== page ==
separate ELL classes because I want as much as possible not to segregate
the kids.

So Ms. Shim has roughly 45 minutes to deal with perhaps a half-dozen
students whose English skills differ widely. Global Enterprise, she said,
does not have such basic teaching materials as textbooks and work sheets
for ELLs at any level. But in the rigid division of the campus, a
reflection of the Education Departments antipathy to traditional large
high schools, Ms. Shim and her students are not allowed access to the
separate classes and large number of materials under the same roof. As it
stands now, Im not servicing them as thoroughly as Id like to, Ms.  Shim
said of her students. Theres only one of me. A whole department would be

Among the other minischools, Pelham Prep offers no English-fluency classes
for its 11 eligible pupils, the official course schedule shows. Astor
Collegiate, which has 23 ELLs, hired an English as a Second Language
teacher in March, more than halfway through the academic year. The
Collegiate Institute for Math and Science, the last of the minischools at
the Columbus campus, lumps ELLs of all levels into a single class that
meets for only one period a day and is led by a teacher licensed in
Spanish. The difference is phenomenal, said Christine Rowland, who has
taught English as a Second Language at Columbus for 15 years and also
trains teachers in the subject. I would never say teachers in the small
schools dont care about the ELLs, but theyre not trained. They have 34
kids in a room and two of them are ELLs and they dont know what to do.

Columbus's four-year graduation rate for ELLs stands at 38 percent, Ms.
Fuentes said. On the other hand, the school receives nearly 100 new
immigrants in any given academic year, and its percentage of such students
far exceeds the average. Sunia Rana came to the Bronx from Bangladesh as a
13-year-old in the eighth grade. She made the transition from Bengali to
English during her four years at Columbus, and is now a sophomore at
Hunter, majoring in education. The choice of subject, she said, reflects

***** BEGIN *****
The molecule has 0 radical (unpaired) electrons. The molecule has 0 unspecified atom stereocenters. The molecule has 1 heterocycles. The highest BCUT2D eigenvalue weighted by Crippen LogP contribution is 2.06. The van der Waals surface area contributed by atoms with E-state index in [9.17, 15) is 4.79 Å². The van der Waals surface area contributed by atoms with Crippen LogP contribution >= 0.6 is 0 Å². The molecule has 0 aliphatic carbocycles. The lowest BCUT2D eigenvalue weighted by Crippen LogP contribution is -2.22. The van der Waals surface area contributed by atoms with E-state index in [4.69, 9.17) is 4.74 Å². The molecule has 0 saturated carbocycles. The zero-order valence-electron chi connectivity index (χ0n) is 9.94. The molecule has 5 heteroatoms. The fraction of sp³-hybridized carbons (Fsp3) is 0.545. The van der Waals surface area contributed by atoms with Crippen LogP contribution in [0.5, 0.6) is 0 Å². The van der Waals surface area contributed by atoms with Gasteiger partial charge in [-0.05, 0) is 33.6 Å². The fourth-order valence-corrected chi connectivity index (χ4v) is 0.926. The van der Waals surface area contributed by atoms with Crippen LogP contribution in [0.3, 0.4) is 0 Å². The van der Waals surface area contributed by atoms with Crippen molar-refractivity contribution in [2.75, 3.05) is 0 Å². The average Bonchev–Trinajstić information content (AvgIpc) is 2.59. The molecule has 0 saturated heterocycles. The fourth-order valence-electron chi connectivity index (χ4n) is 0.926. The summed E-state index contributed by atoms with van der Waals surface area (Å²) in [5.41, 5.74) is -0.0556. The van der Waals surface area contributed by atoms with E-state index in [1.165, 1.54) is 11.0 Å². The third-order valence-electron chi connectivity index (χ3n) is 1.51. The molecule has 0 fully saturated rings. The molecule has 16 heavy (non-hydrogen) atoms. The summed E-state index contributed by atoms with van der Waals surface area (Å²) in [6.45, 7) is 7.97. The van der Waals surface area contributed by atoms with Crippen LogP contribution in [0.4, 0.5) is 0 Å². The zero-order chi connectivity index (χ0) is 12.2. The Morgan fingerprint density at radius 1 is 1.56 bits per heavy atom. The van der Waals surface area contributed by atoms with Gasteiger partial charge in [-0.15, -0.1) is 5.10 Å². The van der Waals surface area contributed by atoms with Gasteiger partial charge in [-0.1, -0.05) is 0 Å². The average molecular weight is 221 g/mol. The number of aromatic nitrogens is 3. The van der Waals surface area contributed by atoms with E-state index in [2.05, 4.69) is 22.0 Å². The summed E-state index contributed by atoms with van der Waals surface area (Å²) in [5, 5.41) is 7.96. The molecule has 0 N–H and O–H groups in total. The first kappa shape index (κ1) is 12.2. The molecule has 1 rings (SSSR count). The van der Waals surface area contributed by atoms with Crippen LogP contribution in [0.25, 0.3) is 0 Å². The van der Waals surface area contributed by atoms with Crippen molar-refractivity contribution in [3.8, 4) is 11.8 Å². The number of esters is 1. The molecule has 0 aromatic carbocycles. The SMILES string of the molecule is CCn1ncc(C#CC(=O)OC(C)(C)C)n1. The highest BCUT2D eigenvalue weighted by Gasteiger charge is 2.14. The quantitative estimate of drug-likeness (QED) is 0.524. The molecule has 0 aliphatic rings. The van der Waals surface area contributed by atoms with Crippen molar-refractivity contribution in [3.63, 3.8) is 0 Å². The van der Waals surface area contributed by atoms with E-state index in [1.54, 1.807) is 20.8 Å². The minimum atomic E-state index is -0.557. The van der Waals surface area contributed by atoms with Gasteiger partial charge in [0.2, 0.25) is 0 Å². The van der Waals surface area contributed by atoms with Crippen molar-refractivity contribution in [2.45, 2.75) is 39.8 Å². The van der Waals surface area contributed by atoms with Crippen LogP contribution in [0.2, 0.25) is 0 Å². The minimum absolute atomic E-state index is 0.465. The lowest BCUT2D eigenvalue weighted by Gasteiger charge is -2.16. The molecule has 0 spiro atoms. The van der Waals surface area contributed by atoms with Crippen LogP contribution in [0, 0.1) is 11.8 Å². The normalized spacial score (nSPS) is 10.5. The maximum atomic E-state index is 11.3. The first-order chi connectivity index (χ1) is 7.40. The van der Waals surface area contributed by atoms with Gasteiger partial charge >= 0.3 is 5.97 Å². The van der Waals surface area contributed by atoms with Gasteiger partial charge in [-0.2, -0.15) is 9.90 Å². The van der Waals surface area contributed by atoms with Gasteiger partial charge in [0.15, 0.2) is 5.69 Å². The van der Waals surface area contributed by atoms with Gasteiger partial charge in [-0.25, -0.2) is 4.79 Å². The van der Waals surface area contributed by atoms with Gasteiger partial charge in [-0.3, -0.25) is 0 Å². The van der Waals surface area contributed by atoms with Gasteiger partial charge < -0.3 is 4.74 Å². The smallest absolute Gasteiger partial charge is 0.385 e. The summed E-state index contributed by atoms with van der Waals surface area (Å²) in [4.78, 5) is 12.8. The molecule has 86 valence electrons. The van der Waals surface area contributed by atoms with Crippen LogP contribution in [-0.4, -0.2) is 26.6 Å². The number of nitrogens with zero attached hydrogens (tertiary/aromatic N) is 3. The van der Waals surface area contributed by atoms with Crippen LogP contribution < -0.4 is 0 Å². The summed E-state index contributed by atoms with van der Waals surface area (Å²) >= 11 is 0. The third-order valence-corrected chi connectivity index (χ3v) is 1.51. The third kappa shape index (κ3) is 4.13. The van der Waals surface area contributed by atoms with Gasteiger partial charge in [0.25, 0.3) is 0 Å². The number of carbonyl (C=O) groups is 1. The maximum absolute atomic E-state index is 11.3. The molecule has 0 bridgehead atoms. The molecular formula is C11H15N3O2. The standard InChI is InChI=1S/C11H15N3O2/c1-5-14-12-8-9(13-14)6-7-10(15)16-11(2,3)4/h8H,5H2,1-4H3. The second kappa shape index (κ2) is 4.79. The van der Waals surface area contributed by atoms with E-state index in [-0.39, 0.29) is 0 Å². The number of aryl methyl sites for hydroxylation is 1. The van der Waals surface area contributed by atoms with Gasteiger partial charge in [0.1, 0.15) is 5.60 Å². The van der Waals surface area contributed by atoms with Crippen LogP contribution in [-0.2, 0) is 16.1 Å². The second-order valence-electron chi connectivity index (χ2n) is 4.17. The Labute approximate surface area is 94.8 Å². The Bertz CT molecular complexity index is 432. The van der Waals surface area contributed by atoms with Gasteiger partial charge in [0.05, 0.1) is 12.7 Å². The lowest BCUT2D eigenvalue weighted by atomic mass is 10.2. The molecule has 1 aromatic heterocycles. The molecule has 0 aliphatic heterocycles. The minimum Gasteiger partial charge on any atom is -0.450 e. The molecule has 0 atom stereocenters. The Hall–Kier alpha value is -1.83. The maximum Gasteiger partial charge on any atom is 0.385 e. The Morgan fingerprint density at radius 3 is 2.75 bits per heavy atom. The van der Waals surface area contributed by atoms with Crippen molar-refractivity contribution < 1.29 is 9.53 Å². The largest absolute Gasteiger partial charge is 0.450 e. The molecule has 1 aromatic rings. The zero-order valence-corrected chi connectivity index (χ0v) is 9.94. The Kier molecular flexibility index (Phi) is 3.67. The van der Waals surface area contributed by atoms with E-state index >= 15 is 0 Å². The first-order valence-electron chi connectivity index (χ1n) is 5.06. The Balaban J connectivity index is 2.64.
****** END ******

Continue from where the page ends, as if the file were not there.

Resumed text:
the admiration she has for the Columbus teachers who not only nurtured her
in the classroom but stayed after school to work with her on college

Lets not forget, though, about those 200 missing ELLs, teenagers like Miss
Ranas younger self. Perhaps some wound up at DeWitt Clinton or Grace Dodge
Vocational, two Bronx high schools that have had a spike in ELL
enrollment. Ms. Meyer of the Education Department said that many ELLs from
the Columbus area were attending New World High School, a minischool in
the borough. This much is certain: With the pressure of No Child Left
Behind, which uses standardized test scores to determine compliance with
the law, what school would seek out new immigrants, who may not score
well? Columbus, after all, has failed to make adequate yearly progress in
language arts.

The situation at Columbus is, unfortunately, not unique, said Ujju
Aggarwal, an organizer for the Center for Immigrant Families, an advocacy
group. Rather, it points to a proactive strategy fueled by No Child Left
Behind, to continue to marginalize low-income children of color. By
dismantling schools that have historically been under-resourced into
smaller schools under the pretense of choice, immigrant children continue
to be displaced by our public education system. Samuel G. Freedman is a
professor of journalism at Columbia University.  His e-mail address is
sgfreedman at